Summer in Spain
In Europe the property
figures are still skewed by the political and economic mess that
goes by the name of the EU. Let me start with Spain as it is
probably the most popular destination abroad for Brits.
On the one hand there is still a vast backlog of unsold
properties. Behind this avalanche of empty homes is the backlog
of foreclosures still on bank books but not on the open market.
This massive backlog will hold prices down for the rest of the
decade at least. There will be small movements up and down, but
basically prices canít rise much with that overhang threatening
the market like a bank of thunderclouds.
On the other hand, in the most popular areas the most desirable
properties are selling reasonably well although at greatly
Another problem area is the exchange rate which has entered an
uncertain zone. This uncertainty may continue for several years.
There is no way of predicting how this will turn out. There are
two reasons for this.
The first is the Greek melodrama. The obvious conclusion to this
matter is for Greece to leave the euro and go back to the
drachma. Unfortunately, this is not a business matter but a
political one, and politicians are, generally speaking, not in
touch with the real world. I therefore expect more and more
fudging which wonít solve anything, and will probably make
matters worse. In short, we have an ongoing uncertainty, and
markets hate uncertainty, so the euro will stay in the doldrums.
The second is that little matter of economic resilience. One day
the market recovery is presented as happening. The next day all
is doom and gloom again.
There appears to be the beginnings of a recovery in Spain. That
will put more people back to work, and lead to a small rise in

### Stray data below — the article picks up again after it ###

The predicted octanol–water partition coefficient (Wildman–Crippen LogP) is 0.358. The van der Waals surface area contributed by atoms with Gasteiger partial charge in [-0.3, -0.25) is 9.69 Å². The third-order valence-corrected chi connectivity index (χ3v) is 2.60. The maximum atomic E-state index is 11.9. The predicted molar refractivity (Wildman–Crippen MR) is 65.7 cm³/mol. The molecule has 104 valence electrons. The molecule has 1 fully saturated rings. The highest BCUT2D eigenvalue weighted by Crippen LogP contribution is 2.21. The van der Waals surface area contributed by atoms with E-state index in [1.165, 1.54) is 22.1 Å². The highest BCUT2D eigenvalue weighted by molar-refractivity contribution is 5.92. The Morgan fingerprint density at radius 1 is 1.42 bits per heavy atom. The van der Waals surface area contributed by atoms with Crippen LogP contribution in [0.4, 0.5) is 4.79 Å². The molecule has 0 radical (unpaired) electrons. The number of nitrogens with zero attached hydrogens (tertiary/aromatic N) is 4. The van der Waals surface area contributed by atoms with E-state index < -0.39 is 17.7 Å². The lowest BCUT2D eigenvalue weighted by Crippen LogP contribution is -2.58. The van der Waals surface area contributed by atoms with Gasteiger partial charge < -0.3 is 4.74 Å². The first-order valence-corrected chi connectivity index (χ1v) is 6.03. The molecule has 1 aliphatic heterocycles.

wages, and this will tend to lift the property market.
On the other hand, we have a resurgence of the age-old Spanish
problem: regionalism. A significant indicator of this is the
recent booing of the national anthem at football stadiums. To
what extent this can be taken as a serious indicator is
debatable, but there have always been regional problems in
Spain. The most vociferous are the semi-autonomous zones of
Catalonia, Vizcaya (Basque), and Valencia.
This may turn out to be a temporary fad, but it could also turn
out to be the beginnings of the breakup of the state into
smaller independent regions. The most obviously viable of these
proto-countries is Catalunya. It is the wealthiest, the most
organised, and has the longest and strongest pedigree. Itís
parliament goes back to the tenth century, well before there was
such an entity as Spain. And you can take it the guys who live
there are acutely aware of this.
In short, there are no obvious guides as to where things are
headed in the eurozone. Up, down, sideways, and god knows where.
Iím remaining on the sidelines. Putting my money where my mouth
is means renting in Southern Europe for me. I have put more
money in my pocket by selling up, and living in rented
accommodation. I pay Ä400 a month all in, and that includes wifi
(but not gas). Owning doesnít come close.
Maybe Iíll spend the rest of the day down by the landing stage.
Too hot to take a boat out, but Iím thinking of preserving the
rest of the lemons. Iím inundated with them. Free holiday for
anyone who fancies sharing the cooking and preserving. Gosh,
life is tough!